The destruction that might be unleashed around the Middle East, and possibly the world, from the US decision to go to war in Iraq is only now becoming clear. For the US to say that its patience is limited and that it can at best be a catalyst in the face of the furies and destruction it has unleashed is precisely the sort of self-serving double standard that causes so many people around the world to fear and resist the US.
Mr. Khouri also writes that, on the issue of double standards, the matter of "responsibility, impunity, and accountability is rising higher on the list of priorities of people" in the region. And while judicial processes are underway in the Arab world in countries like Iraq, Jordan and Sudan to bring those associated with violent acts to justice, he wonders if only Arabs and Muslims will be held accountable for their "brutality and crimes ... or is it possible to ask that those in the US, the United Kingdom, Israel, and other lands who have caused the deaths of hundreds of thousands of people also be held accountable to world public opinion and the rule of law?"
Meanwhile, The Times of London reports that the largest survey of Muslims ever conducted shows that the war on terror has radicalized even well-educated Muslims to unprecedented levels.
Gallup's Centre for Muslim Studies in New York carried out surveys of 10,000 Muslims in ten predominantly Muslim countries. One finding was that the wealthier and better-educated the Muslim was, the more likely he was to be radicalized.
The poll also found that residents of Muslim countries share more in common with the United States in terms of spiritual and family values than they do those in with European countries.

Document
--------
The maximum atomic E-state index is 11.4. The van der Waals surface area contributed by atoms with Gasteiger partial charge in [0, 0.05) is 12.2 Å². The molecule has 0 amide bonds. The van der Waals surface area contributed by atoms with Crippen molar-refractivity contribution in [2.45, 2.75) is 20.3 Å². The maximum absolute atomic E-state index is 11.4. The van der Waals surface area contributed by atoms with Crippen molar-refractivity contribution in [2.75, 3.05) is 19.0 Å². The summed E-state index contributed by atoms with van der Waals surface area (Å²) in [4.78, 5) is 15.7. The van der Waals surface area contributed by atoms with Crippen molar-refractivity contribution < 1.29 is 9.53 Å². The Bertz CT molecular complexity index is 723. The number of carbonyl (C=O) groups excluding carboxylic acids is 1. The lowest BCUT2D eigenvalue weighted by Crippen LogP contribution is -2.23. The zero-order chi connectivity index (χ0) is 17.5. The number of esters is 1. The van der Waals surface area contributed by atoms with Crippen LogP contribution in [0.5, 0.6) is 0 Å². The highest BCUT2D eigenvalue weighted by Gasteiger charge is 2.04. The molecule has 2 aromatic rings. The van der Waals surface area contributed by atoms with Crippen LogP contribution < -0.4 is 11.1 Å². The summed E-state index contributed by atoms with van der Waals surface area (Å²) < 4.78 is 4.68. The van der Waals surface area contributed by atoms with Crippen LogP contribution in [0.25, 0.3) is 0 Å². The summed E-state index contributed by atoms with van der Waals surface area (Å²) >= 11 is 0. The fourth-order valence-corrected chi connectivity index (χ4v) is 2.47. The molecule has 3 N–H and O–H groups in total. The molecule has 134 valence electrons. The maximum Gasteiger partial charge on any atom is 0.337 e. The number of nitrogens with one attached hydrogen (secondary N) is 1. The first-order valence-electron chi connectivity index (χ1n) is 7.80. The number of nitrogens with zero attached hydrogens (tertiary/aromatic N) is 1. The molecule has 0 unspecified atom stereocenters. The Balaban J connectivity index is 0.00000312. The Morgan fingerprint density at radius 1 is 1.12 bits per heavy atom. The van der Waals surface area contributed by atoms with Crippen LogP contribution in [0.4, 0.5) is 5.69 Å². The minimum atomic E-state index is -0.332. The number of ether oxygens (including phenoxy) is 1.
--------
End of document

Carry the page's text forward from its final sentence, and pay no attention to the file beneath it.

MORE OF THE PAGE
A large number of Muslims supported the Western ideal of democratic government. Fifty per cent of radicals supported democracy, compared with 35 per cent of moderates.
Religion was found to have little to do with radicalization or antipathy towards Western culture. Muslims were condemnatory of promiscuity and a sense of moral decay. What they admired most was liberty, its democratic system, technology and freedom of speech.
The poll's researchers reported that the idea in the West that all Arab or Muslim radicals are "religious fundamentalists or the poor and hopeless" is fundamentally wrong.
"They often charge that religious fervour triggers radical and violent views," said John Esposito, a religion professor, and Dalia Mogahed, Gallup's Muslim studies director, in one analysis. "But the data say otherwise. There is no significant difference in religiosity between moderates and radicals. In fact, radicals are no more likely to attend religious services regularly than are moderates."
Mr. Esposito and Ms. Mogahed presented some of their findings in the November 2006 issue of Foreign Policy. In it they argue that if the West wants to reach the extremists and empower the Muslim moderates, "it must first recognize who it's up against."